Huntley appeals and contends she was not required to provide an "expert witness declaration" regarding her treating doctors because they were not "retained" experts within section 2034, subdivision (a)(2).

DISCUSSION

(1) Huntley argues an "expert witness declaration," pursuant to section 2034, subdivision (f)(2), does not apply to her treating doctors because they are not "retained by [her] for the purpose of forming and expressing an opinion" in the lawsuit. (§ 2034, subd. (a)(2).) She relies upon Hurtado v. Western Medical Center (1990) 222 Cal.App.3d 1198, 1203 [ 272 Cal.Rptr. 324].

Section 2034, subdivision (a)(1), requires a party to provide, upon request of another party, the name and address of any expert witness whose expert opinion the first party intends to offer into evidence at trial. Subdivision (a)(2) of section 2034 requires an "expert witness declaration under paragraph (2) of subdivision (f)" for any expert named in subdivision (a)(1) who "has been retained by a party for the purpose of forming and expressing an opinion in anticipation of the litigation or in preparation for the trial of the action. . . ." This "expert witness declaration" must include a brief narrative of the expert's qualifications, a brief narrative of the substance of the expert's testimony, a representation that the expert has agreed to testify at trial, a representation that the expert is sufficiently familiar with the pending action to be deposed concerning his opinion and the basis therefore, and a statement of the expert's fees for consulting and being deposed. (§ 2034, subd. (f)(2)(A), (B), (C), (D), and (E).)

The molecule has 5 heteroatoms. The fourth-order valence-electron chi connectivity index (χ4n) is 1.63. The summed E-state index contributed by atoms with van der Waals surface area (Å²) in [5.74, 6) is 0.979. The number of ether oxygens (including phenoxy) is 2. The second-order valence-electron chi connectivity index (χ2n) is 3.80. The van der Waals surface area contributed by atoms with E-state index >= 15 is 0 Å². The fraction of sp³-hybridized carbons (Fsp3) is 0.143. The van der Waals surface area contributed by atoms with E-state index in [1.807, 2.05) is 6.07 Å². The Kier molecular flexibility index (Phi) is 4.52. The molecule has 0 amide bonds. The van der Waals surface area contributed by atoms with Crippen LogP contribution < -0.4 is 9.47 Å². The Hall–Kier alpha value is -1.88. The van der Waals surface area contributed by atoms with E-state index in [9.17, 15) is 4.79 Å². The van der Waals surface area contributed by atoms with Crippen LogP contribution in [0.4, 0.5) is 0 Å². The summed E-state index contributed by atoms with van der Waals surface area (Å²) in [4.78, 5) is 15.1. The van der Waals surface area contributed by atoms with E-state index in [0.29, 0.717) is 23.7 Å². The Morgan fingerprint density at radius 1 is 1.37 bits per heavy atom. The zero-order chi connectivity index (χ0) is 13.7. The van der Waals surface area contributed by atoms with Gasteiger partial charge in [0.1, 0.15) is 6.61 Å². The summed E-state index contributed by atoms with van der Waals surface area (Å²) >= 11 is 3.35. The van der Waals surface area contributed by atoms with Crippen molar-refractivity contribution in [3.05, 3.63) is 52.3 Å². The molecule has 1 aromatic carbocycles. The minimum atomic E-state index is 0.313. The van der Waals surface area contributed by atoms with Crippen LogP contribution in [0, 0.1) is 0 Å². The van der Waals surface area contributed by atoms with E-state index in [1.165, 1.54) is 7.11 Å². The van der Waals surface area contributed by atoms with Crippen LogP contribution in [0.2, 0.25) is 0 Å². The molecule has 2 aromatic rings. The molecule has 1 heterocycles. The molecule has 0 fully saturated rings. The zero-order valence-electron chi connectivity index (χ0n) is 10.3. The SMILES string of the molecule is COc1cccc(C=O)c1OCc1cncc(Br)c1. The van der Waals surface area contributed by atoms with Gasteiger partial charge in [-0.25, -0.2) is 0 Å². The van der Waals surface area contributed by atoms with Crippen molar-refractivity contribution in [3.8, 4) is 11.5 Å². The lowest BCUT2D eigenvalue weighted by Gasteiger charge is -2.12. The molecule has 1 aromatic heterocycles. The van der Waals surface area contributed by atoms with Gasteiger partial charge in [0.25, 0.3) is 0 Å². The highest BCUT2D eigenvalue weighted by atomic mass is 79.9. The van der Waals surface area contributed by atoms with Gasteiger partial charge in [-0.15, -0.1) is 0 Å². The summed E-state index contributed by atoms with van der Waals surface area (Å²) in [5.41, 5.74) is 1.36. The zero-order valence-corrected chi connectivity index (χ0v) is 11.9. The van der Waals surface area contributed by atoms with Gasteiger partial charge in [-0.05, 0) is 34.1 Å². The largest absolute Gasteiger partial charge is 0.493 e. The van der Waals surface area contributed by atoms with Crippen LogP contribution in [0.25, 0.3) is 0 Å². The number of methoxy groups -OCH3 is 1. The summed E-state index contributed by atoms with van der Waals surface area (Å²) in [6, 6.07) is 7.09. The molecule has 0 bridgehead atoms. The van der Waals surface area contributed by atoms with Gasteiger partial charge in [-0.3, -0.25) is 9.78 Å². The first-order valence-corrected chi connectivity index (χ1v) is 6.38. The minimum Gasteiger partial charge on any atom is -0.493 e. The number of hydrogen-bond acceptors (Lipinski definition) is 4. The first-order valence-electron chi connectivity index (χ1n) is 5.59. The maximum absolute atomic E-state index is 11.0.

Thus, section 2034 mandates full and timely disclosure concerning expert witnesses. ( Province v. Center for Women's Health Family Birth (1993) 20 Cal.App.4th 1673, 1684 [ 25 Cal.Rptr.2d 667].) The exchange of expert witness information is "`a critical event'" in the course of civil litigation. ( Id., at p. 1683.)

Section 2034 makes a distinction, however, between retained experts and other experts. ( Hurtado v. Western Medical Center, supra, 222 Cal.App.3d 1198, 1203.) The disclosure requirements of section 2034, subdivision (f)(2) apply only to "retained" experts. ( Ibid.; Weil Brown, Cal. Practice Guide: Civil Procedure Before Trial (The Rutter Group 1994) ¶¶ 8:1668-8:1668a, p. 8J-10.) The disclosures are not required for treating doctors even if the doctors may be presented with questions at trial that call for an expert opinion. ( Id., at ¶ 8.1667.1, p. 8J-10.) "Because a percipient expert is not given information by the employing party, but acquires it from personal observation, the current statute treats him or her as a fact witness. Requiring an attorney to analyze such a witness's anticipated testimony and submit the analysis to the opponent would invade the absolute protection given by the work product doctrine to the thought processes of an attorney in preparation for trial. [Citation.]" ( Hurtado v. Western Medical Center, supra, 222 Cal.App.3d 1198, 1203.

Foster relies upon Zellerino v. Brown (1991) 235 Cal.App.3d 1097 [ 1 Cal.Rptr.2d 222]. Zellerino, however, involved expert witnesses that plaintiff retained to provide trial testimony. ( Id., at p. 1103.) Indeed, Zellerino agreed with Hurtado concerning the "percipient" expert versus the "retained" expert: "[I]t is true that no [expert witness] declarations need be supplied as to experts testifying as percipient witnesses. . . ." ( Id., at p. 1116.)

Foster's requests for sanctions is denied because Huntley's appeal has merit and is not frivolous. Accordingly, the judgment is reversed. Foster and Trubia shall bear costs on appeal.

Stone (S.J.), P.J., and Yegan, J., concurred.